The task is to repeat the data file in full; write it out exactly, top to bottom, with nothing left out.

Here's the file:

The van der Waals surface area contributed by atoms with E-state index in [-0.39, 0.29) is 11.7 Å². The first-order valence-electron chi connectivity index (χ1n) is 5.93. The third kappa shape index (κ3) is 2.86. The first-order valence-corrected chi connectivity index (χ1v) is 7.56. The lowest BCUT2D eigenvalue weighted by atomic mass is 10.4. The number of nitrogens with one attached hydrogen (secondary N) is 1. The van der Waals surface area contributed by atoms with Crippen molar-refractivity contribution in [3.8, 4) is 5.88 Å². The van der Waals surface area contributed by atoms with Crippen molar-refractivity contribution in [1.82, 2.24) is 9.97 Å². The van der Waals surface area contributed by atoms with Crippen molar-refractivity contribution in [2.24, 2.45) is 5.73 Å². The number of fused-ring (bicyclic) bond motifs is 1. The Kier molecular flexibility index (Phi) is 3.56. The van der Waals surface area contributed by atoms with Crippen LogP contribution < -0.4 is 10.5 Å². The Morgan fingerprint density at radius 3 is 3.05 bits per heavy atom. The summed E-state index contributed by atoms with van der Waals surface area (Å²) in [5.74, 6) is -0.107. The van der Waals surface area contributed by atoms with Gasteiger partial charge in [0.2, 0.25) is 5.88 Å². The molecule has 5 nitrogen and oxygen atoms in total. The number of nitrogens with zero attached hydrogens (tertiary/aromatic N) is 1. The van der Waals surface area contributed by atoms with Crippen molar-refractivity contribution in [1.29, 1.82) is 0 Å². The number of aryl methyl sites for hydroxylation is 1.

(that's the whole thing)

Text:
The van der Waals surface area contributed by atoms with E-state index in [-0.39, 0.29) is 11.7 Å². The first-order valence-electron chi connectivity index (χ1n) is 5.93. The third kappa shape index (κ3) is 2.86. The first-order valence-corrected chi connectivity index (χ1v) is 7.56. The lowest BCUT2D eigenvalue weighted by atomic mass is 10.4. The number of nitrogens with one attached hydrogen (secondary N) is 1. The van der Waals surface area contributed by atoms with Crippen molar-refractivity contribution in [3.8, 4) is 5.88 Å². The van der Waals surface area contributed by atoms with Crippen molar-refractivity contribution in [1.82, 2.24) is 9.97 Å². The van der Waals surface area contributed by atoms with Crippen molar-refractivity contribution in [2.24, 2.45) is 5.73 Å². The number of fused-ring (bicyclic) bond motifs is 1. The Kier molecular flexibility index (Phi) is 3.56. The van der Waals surface area contributed by atoms with Crippen LogP contribution < -0.4 is 10.5 Å². The Morgan fingerprint density at radius 3 is 3.05 bits per heavy atom. The summed E-state index contributed by atoms with van der Waals surface area (Å²) in [5.74, 6) is -0.107. The van der Waals surface area contributed by atoms with Gasteiger partial charge in [0.2, 0.25) is 5.88 Å². The molecule has 5 nitrogen and oxygen atoms in total. The number of nitrogens with zero attached hydrogens (tertiary/aromatic N) is 1. The van der Waals surface area contributed by atoms with Crippen molar-refractivity contribution in [1.29, 1.82) is 0 Å². The number of aryl methyl sites for hydroxylation is 1.